Some of my customers walked out on to the deck to look at the garden and the spectacular view of the Yorkshire Wolds. They were pointing at the path and I went outside to see the weasel running along the path looking a bit distressed. I asked the customers about what they had seen and they told me that they had seen the weasel running back and forth with baby mice in its mouth. They went on to tell me that it had gone towards the nesting chamber, next to the back wall of my living room. I knew straightway that it wasn’t baby mice that she was carrying but six day old kits! I got everyone inside quickly so that the weasel could move her kits in peace. We watched from a live camera inside my studio instead.

She had brought seven kits into the nesting chamber one at a time. She was now slim enough to fit into it again. The kits were just over one inch long. They were blind and hairless. They couldn’t walk but could squirm and wriggle about. Once the last of the kits was brought into this safe haven, the female scurried out to the feeding box to retrieve a dead mouse. She dragged it into the nesting chamber with the kits. And I was amazed to see how the seemingly helpless kits quickly wriggled towards this new food source and started to suck on it. Who would have thought that such young creatures would already have the taste for meat at such an early stage? I was slightly disappointed that I hadn’t captured any footage of her moving the kits, I hadn’t yet put the cameras either side of the mini dry stone wall, although I was beyond excited that they had chosen to nest in my ‘home-made’ nesting chamber with pre-installed camera.  

This young family seemed very happy in their new location, but I suspected she may move them again, so I set about making her a new nest. I placed it outside my kitchen window near the feeding box. It made out from an old elderberry trunk. I laid it on its side and fitted it with a camera and a motion sensor. I put some dead mice in the entrance hole to attract the female to it. I had positioned it between her existing nesting chamber and the feeding box so she soon found it. On 17th June she moved two of the kits into this nest. The alarm connected to the motion sensor in the elderberry trunk was ringing loudly in my kitchen, so I looked at the TV screen to see the weasel carrying a tiny kit into the new nest right in front of the camera. I opened the kitchen window to get my camera in place. She came out of the entrance and spotted me. She ran back into the old nest with the other kits. On the TV screen I watched her curl round the kits to let them suckle. She seemed to settle down with them, forgetting about the other two that she had already moved. After half an hour I went out to check on the two kits and opened a door on the elderberry log nest. The kits were inside but they were still warm, so I went back inside to wait. A few minutes later she decided to abandon this move, came out and took the two kits back with her.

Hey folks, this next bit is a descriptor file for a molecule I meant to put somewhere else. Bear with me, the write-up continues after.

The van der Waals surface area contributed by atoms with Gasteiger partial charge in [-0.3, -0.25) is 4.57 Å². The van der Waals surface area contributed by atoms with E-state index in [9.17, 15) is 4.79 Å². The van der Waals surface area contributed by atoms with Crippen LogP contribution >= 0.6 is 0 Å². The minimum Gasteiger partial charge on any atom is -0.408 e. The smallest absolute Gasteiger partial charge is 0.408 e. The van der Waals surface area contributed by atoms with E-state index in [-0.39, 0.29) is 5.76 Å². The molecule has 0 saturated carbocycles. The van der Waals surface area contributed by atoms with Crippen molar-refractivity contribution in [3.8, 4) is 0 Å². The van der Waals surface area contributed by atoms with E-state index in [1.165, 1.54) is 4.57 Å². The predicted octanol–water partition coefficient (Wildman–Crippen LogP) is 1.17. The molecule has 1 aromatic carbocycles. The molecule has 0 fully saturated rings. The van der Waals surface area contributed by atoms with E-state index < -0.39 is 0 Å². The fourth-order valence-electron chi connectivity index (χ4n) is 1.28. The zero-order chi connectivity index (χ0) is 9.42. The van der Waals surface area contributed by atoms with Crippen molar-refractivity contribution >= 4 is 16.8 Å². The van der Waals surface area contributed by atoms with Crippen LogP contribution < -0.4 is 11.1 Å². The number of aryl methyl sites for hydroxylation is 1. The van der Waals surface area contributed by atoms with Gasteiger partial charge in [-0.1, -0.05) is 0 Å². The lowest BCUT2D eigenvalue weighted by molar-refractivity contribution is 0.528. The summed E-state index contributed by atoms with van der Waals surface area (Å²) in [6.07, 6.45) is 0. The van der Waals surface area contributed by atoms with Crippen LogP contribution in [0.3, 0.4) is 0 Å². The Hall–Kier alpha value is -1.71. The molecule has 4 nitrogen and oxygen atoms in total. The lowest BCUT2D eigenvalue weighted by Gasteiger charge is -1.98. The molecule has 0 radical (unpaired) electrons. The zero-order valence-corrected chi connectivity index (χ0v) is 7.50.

But after this ‘failed’ move, I knew another was imminent. I was glued to the TV screen, which relayed live images of the nest. I even set up another TV screen outside to show me what was going on inside the nest while I was filming. The weasel moves so fast, I could miss all the action if I
wasn’t careful. I based myself at home, as I knew the move was imminent and  I didn’t want to miss it. I looked closely for any unusual behaviour patterns.
Over the next two days she continued her normal routine, collecting food from the feeding box and taking it down to feed her kits in the nesting chamber. On Saturday 20th June in the morning she took a mouse into the hollow log, which acts as a ‘front porch’. Then a few minutes later she took the mouse away and stashed it elsewhere. She then disappeared for nearly two hours. This was quite a long time to leave such young kits, certainly the longest she had left them to date, and I was getting concerned. I was relieved when she came back and let the kits suckle straightaway.